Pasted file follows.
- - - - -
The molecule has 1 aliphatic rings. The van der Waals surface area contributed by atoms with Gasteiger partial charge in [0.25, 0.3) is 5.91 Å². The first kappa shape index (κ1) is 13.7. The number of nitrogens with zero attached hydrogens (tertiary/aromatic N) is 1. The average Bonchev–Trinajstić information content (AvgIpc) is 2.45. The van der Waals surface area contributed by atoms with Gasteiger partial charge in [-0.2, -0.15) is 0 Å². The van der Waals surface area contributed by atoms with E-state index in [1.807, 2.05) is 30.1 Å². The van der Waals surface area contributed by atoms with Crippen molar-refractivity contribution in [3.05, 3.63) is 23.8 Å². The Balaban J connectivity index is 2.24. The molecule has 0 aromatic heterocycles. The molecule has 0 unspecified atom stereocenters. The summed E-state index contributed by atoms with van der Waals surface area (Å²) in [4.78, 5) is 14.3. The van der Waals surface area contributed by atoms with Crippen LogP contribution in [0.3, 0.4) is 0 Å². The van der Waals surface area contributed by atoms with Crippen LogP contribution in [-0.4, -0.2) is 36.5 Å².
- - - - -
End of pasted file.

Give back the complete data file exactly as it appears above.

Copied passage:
The molecule has 1 aliphatic rings. The van der Waals surface area contributed by atoms with Gasteiger partial charge in [0.25, 0.3) is 5.91 Å². The first kappa shape index (κ1) is 13.7. The number of nitrogens with zero attached hydrogens (tertiary/aromatic N) is 1. The average Bonchev–Trinajstić information content (AvgIpc) is 2.45. The van der Waals surface area contributed by atoms with Gasteiger partial charge in [-0.2, -0.15) is 0 Å². The van der Waals surface area contributed by atoms with E-state index in [1.807, 2.05) is 30.1 Å². The van der Waals surface area contributed by atoms with Crippen molar-refractivity contribution in [3.05, 3.63) is 23.8 Å². The Balaban J connectivity index is 2.24. The molecule has 0 aromatic heterocycles. The molecule has 0 unspecified atom stereocenters. The summed E-state index contributed by atoms with van der Waals surface area (Å²) in [4.78, 5) is 14.3. The van der Waals surface area contributed by atoms with Crippen LogP contribution in [0.3, 0.4) is 0 Å². The van der Waals surface area contributed by atoms with Crippen LogP contribution in [-0.4, -0.2) is 36.5 Å².